By BARBARA S. WILLIAMS – The Post and Courier
The good news is that a misguided attempt to reverse last year’s hard-fought national building code mandate for fire sprinklers in new residential construction has gone down to overwhelming defeat. It’s safe to say that when the committee and floor votes were taken late last month, no one in the Baltimore, Md., audience of several thousand was more elated than S.C.’s State Fire Marshal John Reich.
Reich describes the International Code Council’s reaffirmed commitment to the residential sprinkler mandate as ‘fantastic.’ Now, the question is whether homebuilder opposition to the mandate can be overcome at the state level. Expect to wait much of next year for the answer.
The prolonged process for adopting a new national building code in this state says the 2009 code won’t be up for approval until the middle of 2010. The comment period will end Dec. 2 and hearings will be conducted for another six months. It would then be up for approval by the S.C. Building Code Council. If there are no hitches, the new sprinkler mandate could go into effect as scheduled in January 2011.
But Reich is realistic enough to recognize that the homebuilder opposition that was recently thwarted at the ICC gathering in Baltimore will re-emerge in the state adoption process. While he appreciates the need to keep increases in construction costs at a minimum, he contends that the savings in lives and property to be gained by the $2 per square foot cost of sprinklers in single and two-family homes should be ‘a no brainer.’ According to Reich, some 400 communities already have new residential sprinkler requirements.
Among those is Prince George’s County, Md., which has had such a requirement in place for 15 years. A recent study of the results by sprinkler advocacy groups along with the University of Maryland shows that of the 13,494 house fires during that period, there were 101 deaths and 328 injuries in homes without sprinklers.
In homes that were sprinkler protected, there were no deaths and six injuries. During that time, sprinklers were activated 245 times in homes where 446 people were present. Property loses in sprinkler protected homes were said to be cut dramatically.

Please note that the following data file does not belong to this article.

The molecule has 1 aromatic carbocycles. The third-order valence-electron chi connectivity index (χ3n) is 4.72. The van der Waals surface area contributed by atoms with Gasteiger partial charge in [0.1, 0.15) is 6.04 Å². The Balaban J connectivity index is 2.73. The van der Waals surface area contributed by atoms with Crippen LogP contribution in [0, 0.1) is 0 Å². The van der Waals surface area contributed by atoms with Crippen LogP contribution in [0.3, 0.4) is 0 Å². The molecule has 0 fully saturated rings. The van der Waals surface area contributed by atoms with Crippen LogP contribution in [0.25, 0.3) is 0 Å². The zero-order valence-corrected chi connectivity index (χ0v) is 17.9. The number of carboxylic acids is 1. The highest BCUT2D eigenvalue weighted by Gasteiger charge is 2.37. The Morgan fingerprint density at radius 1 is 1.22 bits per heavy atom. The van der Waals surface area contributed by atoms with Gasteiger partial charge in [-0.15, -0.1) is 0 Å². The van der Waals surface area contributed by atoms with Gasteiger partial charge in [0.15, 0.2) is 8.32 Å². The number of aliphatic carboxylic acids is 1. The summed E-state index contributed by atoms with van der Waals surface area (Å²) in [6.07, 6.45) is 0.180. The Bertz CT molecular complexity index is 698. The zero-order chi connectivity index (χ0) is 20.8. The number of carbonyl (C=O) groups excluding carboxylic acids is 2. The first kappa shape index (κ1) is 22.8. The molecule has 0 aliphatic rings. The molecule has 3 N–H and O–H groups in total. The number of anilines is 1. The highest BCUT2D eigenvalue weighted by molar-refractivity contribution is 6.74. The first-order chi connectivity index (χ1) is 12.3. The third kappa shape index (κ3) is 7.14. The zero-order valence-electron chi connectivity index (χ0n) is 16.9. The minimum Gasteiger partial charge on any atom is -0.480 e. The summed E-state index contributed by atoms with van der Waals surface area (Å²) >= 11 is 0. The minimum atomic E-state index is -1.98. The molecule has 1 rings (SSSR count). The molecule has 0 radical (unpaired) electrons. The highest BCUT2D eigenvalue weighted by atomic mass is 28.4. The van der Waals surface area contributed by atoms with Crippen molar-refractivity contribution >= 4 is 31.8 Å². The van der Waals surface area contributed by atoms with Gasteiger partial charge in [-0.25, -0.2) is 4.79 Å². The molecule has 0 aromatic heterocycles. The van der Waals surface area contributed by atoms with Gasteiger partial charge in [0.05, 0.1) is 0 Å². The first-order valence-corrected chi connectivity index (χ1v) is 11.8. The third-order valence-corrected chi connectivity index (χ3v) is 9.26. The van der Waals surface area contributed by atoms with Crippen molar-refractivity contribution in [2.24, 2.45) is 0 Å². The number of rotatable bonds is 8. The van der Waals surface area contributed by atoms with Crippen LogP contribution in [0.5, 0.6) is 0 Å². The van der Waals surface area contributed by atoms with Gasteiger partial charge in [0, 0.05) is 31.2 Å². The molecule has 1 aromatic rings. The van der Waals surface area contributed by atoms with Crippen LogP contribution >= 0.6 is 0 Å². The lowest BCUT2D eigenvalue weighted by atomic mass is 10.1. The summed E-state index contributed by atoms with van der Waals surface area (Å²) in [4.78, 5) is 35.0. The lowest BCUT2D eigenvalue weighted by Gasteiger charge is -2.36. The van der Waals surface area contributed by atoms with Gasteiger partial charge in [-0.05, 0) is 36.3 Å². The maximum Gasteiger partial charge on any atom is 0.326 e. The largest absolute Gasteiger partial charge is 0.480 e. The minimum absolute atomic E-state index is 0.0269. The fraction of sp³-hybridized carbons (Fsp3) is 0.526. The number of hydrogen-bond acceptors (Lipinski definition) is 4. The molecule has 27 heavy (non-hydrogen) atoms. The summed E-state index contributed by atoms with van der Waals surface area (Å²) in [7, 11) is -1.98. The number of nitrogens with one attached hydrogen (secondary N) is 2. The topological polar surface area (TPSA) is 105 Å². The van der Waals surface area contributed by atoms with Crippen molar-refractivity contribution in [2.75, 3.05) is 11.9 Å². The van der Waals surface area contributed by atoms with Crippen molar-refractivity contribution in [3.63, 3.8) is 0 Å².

No one knows the value of sprinklers more than city of Charleston Fire Chief Thomas Carr, who formerly was chief of the Columbia County, Md., fire department, which was among the pioneers in the sprinkler mandate. He took over the reins of the Charleston Department after the deaths of nine firefighters more than two years ago in the horrific Sofa Super Store fire where, according to investigators, sprinklers could have saved lives. Unlike residences, most commercial properties are required to have sprinklers. The Sofa Super Store predated that mandate.
That tragedy, along with a fire at a North Carolina beach house where seven S.C. college students lost their lives, finally got legislative attention. The beach house had working smoke detectors but no sprinklers. But rather than strengthening old and imposing new sprinkler mandates, lawmakers passed an incentive package that has yet to implemented in any South Carolina community.
Carr’s plan to take that package to City Council this fall has been delayed until early next year, but he made it clear through a spokesman that it is no less a priority.
Four Charleston firemen were among the 71 S.C. fire and building inspection officials in Baltimore last month working to keep the ICC’s residential sprinkler mandate in place. According to reports, only a two-thirds vote at a May ICC conference can remove the mandate from the national code, now considered virtually impossible.
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